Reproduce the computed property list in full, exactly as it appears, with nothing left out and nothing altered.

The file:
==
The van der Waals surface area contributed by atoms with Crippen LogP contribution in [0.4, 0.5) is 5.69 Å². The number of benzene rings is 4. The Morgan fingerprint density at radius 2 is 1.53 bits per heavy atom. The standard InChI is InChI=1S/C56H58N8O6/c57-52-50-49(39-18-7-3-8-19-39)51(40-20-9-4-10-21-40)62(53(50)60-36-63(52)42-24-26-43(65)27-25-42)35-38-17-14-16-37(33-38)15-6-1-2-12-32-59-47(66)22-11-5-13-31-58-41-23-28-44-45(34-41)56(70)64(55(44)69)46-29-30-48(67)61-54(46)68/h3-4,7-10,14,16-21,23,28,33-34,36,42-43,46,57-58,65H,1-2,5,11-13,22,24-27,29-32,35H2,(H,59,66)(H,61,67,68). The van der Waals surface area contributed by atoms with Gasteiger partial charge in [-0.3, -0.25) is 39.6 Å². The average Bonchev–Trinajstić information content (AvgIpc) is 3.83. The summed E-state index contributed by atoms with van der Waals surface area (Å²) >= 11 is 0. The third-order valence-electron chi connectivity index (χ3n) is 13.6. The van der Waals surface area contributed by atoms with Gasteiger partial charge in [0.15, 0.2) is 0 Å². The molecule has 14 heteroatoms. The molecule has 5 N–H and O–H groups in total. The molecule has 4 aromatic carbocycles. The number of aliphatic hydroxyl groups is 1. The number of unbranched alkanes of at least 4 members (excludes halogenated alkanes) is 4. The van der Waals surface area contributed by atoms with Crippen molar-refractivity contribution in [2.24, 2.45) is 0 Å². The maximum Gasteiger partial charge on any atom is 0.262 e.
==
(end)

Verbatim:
The van der Waals surface area contributed by atoms with Crippen LogP contribution in [0.4, 0.5) is 5.69 Å². The number of benzene rings is 4. The Morgan fingerprint density at radius 2 is 1.53 bits per heavy atom. The standard InChI is InChI=1S/C56H58N8O6/c57-52-50-49(39-18-7-3-8-19-39)51(40-20-9-4-10-21-40)62(53(50)60-36-63(52)42-24-26-43(65)27-25-42)35-38-17-14-16-37(33-38)15-6-1-2-12-32-59-47(66)22-11-5-13-31-58-41-23-28-44-45(34-41)56(70)64(55(44)69)46-29-30-48(67)61-54(46)68/h3-4,7-10,14,16-21,23,28,33-34,36,42-43,46,57-58,65H,1-2,5,11-13,22,24-27,29-32,35H2,(H,59,66)(H,61,67,68). The van der Waals surface area contributed by atoms with Gasteiger partial charge in [-0.3, -0.25) is 39.6 Å². The average Bonchev–Trinajstić information content (AvgIpc) is 3.83. The summed E-state index contributed by atoms with van der Waals surface area (Å²) >= 11 is 0. The third-order valence-electron chi connectivity index (χ3n) is 13.6. The van der Waals surface area contributed by atoms with Gasteiger partial charge in [0.15, 0.2) is 0 Å². The molecule has 14 heteroatoms. The molecule has 5 N–H and O–H groups in total. The molecule has 4 aromatic carbocycles. The number of aliphatic hydroxyl groups is 1. The number of unbranched alkanes of at least 4 members (excludes halogenated alkanes) is 4. The van der Waals surface area contributed by atoms with Crippen molar-refractivity contribution in [2.24, 2.45) is 0 Å². The maximum Gasteiger partial charge on any atom is 0.262 e.